His foe had regained his concentration. “You cannot win, Witch Hunter. I am too strong for your wards.” Markward clutched even tighter at the bronze shape. He could feel the eldritch sorcery clawing through the barrier. Soon the protection would be torn. But he could not swing his sword if he held onto the ward. “I have worn these garments long enough”, Markward thought as he cast down the talisman and threw himself forward in one motion. As the spell ripped him open, he thrust at his enemy with all his reach. The long blade slid into the sorcerer’s chest and Markward felt a moment’s satisfaction as he saw the disbelief on the man’s face.
When the convulsions and screams had finally ended, Markward heaved himself up to a sitting position. He pushed away the stiff bodies lying around him and rummaged in his pack. He found needle and thread and began the tiring work of stitching up all the deep wounds on the right side of his rib cage.
At last he was done. His fingers were almost black with coagulated blood. Blood was also smeared all over his torso and had stuck in his chest hair. All the stitches made him look like a tunic patched far too many times. It was not pretty, but it would be enough to stem the blood. He groaned and looked around. People glared at him from a distance. He scanned them and their houses. “I should probably burn the village, just to be on the safe side”, he thought.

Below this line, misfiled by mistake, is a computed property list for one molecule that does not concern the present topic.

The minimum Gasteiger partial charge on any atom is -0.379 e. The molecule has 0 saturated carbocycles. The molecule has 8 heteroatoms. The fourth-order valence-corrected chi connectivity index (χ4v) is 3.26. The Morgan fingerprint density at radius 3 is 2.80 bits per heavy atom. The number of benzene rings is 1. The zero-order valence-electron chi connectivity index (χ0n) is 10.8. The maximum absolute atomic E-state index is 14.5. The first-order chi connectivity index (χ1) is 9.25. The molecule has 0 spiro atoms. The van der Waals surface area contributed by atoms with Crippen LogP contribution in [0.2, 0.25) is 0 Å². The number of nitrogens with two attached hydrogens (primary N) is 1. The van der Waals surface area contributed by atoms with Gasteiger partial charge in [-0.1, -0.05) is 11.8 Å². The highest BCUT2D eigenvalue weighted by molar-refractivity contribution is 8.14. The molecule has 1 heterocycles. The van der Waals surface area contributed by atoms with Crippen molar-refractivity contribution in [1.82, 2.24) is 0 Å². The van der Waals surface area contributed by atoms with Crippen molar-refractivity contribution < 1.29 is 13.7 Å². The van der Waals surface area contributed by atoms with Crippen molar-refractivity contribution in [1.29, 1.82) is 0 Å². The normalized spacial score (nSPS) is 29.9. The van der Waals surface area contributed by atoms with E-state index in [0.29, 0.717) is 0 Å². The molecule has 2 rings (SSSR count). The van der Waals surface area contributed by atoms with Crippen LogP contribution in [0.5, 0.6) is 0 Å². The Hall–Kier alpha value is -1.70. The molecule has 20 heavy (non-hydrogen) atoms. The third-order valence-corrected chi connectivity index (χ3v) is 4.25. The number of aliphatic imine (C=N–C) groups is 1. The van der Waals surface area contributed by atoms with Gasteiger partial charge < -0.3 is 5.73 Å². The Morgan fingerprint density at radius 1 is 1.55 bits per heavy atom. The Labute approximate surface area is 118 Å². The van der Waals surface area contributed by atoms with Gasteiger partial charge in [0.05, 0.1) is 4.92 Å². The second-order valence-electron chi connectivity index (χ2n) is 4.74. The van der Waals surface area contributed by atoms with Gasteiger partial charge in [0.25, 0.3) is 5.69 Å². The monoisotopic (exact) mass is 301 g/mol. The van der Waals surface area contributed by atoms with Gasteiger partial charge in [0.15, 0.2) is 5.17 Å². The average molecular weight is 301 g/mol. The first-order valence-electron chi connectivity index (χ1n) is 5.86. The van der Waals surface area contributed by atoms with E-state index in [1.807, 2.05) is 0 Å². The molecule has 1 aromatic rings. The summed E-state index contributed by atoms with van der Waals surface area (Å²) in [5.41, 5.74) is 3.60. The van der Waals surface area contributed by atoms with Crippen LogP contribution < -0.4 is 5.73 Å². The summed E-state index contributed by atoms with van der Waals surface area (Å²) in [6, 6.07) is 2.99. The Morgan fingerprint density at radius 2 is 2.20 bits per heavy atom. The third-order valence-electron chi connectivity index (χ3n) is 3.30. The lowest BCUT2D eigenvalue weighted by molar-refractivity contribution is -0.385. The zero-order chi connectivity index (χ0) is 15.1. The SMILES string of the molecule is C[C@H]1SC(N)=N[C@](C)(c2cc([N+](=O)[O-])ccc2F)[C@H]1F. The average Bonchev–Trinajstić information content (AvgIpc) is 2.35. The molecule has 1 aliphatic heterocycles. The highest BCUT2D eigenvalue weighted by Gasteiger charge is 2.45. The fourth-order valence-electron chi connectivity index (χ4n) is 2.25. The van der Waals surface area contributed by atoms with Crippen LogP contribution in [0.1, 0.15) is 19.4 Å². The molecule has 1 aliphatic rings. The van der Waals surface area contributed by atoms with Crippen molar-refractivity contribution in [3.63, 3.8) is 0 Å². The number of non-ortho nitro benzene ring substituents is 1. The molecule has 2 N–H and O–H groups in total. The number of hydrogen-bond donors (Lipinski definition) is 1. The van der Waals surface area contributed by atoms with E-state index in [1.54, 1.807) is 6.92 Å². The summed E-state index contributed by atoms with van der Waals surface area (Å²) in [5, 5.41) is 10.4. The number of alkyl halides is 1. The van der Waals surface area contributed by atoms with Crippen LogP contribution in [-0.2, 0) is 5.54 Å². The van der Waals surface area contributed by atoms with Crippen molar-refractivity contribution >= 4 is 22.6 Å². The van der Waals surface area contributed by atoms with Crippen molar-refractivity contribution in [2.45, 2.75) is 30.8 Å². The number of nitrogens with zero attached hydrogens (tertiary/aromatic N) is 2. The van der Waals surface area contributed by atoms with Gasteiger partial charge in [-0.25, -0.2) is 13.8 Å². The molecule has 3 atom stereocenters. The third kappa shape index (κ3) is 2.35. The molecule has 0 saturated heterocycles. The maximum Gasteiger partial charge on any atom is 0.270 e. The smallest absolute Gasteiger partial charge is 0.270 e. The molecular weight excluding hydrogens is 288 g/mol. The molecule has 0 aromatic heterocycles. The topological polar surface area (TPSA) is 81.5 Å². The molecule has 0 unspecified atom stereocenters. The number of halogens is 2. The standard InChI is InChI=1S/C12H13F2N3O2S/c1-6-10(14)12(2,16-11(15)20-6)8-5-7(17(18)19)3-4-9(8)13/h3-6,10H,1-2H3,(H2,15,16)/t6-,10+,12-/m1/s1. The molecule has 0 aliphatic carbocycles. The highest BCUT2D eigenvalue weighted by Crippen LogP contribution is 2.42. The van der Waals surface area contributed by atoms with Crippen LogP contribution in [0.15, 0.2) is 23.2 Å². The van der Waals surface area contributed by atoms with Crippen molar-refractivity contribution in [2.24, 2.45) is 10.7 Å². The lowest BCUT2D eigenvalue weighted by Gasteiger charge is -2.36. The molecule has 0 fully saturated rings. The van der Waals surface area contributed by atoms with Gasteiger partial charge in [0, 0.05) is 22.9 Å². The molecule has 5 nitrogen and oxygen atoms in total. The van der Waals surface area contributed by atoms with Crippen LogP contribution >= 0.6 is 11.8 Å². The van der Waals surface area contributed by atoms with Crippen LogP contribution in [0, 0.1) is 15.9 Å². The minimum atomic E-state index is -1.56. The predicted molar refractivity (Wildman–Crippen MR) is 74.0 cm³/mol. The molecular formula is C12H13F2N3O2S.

Markward led the Greatswords forward. The two hosts already clashed on both sides. Maniacal flagellants swung their flails wildly to the right of them, while Arch Lector Sigward led the haggard swordsmen on the left flank. Roaring, mutated abominations ridden by crimson demons were closing in fast on his own unit. In a loud voice, Markward pointed at their leader and announced in the general direction of the enemies “I declare you a heretic and an Enemy of Man!” Turning to his men, he continued in a lighter voice. “A principle that generally holds: if it has tentacles, it is a heretic.” The veterans laughed but seemed eager for the Witch Hunter to turn back toward the approaching foes. But he knew what he was doing. “Look out for those extra arms. That is how I lost my eye. It is hard to parry four stabs at once, so my advice is to kill them quickly”, he said with a wry smile.